**Recap**: Binary operations are carried out in 1s and 0s… Of course, Binary is a number consisting of 1 and 0 only.

1 is otherwise used as ON while 0 is used as OFF, in some contexts, the same 1 and 0 can also be used as input and output.

But I'm going to use the concept of ON and OFF to explain Bitwise Operators.

## The Bitwise Operators

Some Bitwise operators in programming languages:

- AND (&)
- OR (|)
- XOR (^)
- NOT (~)
- Arithmetic Right SHIFT (>>)
- Logical Right SHIFT (>>>)
- Left SHIFT (<<)

Note that when performing a bitwise operation, it is common to represent the binary using a fixed shape of binary which is commonly a byte (*8 bits make one byte*).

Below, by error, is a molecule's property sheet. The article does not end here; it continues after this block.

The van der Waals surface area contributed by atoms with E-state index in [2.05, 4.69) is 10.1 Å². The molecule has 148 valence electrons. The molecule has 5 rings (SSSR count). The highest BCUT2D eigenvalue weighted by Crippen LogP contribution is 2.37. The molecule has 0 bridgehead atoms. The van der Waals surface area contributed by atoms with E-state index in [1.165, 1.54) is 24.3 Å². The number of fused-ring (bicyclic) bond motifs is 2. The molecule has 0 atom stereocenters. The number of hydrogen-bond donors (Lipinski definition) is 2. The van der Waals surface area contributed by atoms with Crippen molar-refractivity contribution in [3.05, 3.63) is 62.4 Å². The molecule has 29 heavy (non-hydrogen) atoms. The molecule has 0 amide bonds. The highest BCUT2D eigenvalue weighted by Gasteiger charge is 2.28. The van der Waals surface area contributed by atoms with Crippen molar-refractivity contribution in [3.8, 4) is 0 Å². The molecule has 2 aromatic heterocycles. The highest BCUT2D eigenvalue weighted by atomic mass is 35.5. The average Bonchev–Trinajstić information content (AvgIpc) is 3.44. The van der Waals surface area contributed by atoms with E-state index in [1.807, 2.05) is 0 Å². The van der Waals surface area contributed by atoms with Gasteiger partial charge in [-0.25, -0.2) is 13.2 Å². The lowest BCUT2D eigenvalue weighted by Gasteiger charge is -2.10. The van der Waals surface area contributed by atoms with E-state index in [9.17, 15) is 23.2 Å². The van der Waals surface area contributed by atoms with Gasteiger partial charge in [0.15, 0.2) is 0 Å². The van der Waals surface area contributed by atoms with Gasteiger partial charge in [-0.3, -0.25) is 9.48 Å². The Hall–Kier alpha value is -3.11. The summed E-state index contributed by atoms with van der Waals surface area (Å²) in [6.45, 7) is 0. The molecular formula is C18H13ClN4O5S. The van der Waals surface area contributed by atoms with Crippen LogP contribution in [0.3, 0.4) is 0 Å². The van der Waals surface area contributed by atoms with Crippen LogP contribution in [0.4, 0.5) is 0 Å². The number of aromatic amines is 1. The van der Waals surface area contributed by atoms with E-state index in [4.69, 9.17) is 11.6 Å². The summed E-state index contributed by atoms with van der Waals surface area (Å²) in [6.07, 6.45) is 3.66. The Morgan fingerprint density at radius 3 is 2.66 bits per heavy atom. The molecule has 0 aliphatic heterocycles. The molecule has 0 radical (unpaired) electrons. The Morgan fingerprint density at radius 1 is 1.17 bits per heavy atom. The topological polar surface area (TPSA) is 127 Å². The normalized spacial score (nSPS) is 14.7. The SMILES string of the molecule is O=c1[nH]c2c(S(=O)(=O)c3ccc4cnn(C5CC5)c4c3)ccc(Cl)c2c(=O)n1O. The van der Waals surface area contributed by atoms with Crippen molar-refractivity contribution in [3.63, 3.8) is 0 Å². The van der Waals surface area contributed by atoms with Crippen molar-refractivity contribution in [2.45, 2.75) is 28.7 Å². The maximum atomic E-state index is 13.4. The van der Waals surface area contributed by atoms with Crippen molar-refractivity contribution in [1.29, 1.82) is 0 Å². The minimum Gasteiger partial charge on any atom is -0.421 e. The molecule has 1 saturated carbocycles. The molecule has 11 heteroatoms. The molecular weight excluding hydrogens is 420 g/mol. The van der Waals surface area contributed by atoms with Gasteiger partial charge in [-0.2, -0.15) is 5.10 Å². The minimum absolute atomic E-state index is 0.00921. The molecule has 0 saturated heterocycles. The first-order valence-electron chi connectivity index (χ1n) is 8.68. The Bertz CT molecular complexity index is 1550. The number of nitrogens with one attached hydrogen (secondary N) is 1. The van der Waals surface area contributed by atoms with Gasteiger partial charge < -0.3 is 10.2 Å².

The 25 decimal we converted to binary earlier which gives us 11001 can be made to fit 8 bits shape simply by adding 0s at the back until it's 8-digits.

E.g., `11001`

becomes `0001 1001`

.

Although we can have derivatives like AND Assignment ("&=") which is just a combination of AND bitwise operator and assignment arithmetic operator.

Let's take them one after the other using a set of switches as an example. A set of switches is a binary number, remember we are dealing with bitwise.

For instance, if you're given 15 and you're asked to find it's bitwise, convert it to binary and the result is our switch.

Note: Switch in this context is simply what you know, like that kind of switch you use to ON and OFF your lamp.

## 1. Bitwise AND Operator ("&")

To perform AND bitwise operators, we need at least 2 switches to work with.

Let’s assume we are asked to find `x`